An offer came after a couple of years to go to acting school in Maastricht, and I took it just to avoid staying here. Life was different when I did finally come back to Amsterdam: it was easier because my boyfriend moved here too, meaning we had a kind of security in each other. I was still frightened, but I gave it a shot.
After three weeks of playing Ophelia in a production of Hamlet, I seemed to wake up suddenly and started to love it here. I began to discover the city, because finally I had colleagues and friends, which of course makes a big difference.
Amsterdam has a lot of contradictions. On the one hand you live in a supposedly major world city, with a big image and inhabitants of all kinds of nationalities; and on the other, it is a tiny place. You can ride around on your bicycle between small neighbourhoods, and get anywhere in 10 minutes. I like that unique contrast - in fact, I do not even have a driving license!
I travel a lot with my work, but I have never seen this combination of being in a village - like, really in a village, where you can meet your friends by accident - and yet having all the shops and everything you want. Amsterdam has the benefits of a big city, but stays small.
It is a good place for me to live: not just because of my friends, but because it is healthier for me. The attitudes here keep you connected, grounded. Maybe I will live elsewhere for a year, and at times I do go away for months when I make a movie, but I will always return.
Even after being here for so many years, I still have moments when I walk through the streets at night and think, Wow, it is so beautiful here! The old houses across my street look like a museum and I love that. Friends of mine have an apartment near the Anne Frank House, and some tourists think they are extras in the museum, acting out that they are living there!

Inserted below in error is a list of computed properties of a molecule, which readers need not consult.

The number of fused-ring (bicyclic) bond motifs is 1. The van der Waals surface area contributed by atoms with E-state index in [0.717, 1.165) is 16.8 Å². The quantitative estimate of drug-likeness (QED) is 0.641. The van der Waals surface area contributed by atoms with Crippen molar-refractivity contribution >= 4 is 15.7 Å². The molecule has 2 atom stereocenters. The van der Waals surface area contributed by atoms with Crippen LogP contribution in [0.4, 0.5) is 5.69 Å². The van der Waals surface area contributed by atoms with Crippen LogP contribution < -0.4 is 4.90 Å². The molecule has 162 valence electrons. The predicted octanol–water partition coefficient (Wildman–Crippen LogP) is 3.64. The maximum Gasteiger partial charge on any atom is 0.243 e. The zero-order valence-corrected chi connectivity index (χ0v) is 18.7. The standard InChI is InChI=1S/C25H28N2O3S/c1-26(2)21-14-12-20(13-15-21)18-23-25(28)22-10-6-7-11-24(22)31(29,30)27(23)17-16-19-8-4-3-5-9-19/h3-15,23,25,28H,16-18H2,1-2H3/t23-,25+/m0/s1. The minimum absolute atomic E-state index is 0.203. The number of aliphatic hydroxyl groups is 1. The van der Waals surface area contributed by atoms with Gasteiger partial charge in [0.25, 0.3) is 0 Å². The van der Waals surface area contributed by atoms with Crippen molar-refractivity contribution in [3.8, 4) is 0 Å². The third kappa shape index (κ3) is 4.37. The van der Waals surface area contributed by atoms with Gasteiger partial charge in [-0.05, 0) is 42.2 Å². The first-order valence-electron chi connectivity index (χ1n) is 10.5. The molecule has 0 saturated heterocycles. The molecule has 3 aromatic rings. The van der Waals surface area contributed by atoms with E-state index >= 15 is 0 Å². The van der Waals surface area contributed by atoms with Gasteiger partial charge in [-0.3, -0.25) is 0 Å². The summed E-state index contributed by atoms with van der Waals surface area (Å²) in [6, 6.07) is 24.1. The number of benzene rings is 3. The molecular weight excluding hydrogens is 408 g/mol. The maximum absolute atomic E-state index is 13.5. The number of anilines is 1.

Best Theatre Venues
When I was just 11 years old, my Groningen theatre group came to Amsterdam to play at a beautiful theatre called De Brakke Grond. We went on to have a look at the Stadsschouwburg, one of the city’s main theatres on Leidseplein and it all made such a massive impression on me. I looked up at the building and dreamed, One day I will be onstage here…
After I arrived in Amsterdam, I joined a group called De Trust, and they were based in the Kloveniersburgwal. That theatre was special, because it was so small and intimate, with only around 400 seats - it is still there.
Nevertheless, I must admit that I am still in love with the Stadsschouwburg. We have two theatres there: the beautiful old-fashioned hall, and a more modern one called the Rabozaal that is completely different. The windows are huge, so we often have a crowd outside on the Melkweg side, looking in and watching us rehearse.
We like that; we want to be involved with the city, to be in contact with the people of Amsterdam, whatever their nationality - that is why we show surtitles in English now, so that we attract visitors and expats, as well as locals."
Part of this interview with Halina Reijn has previously been published in "Amsterdam... The Essence," by David Beckett.
Photos by Joost van Manen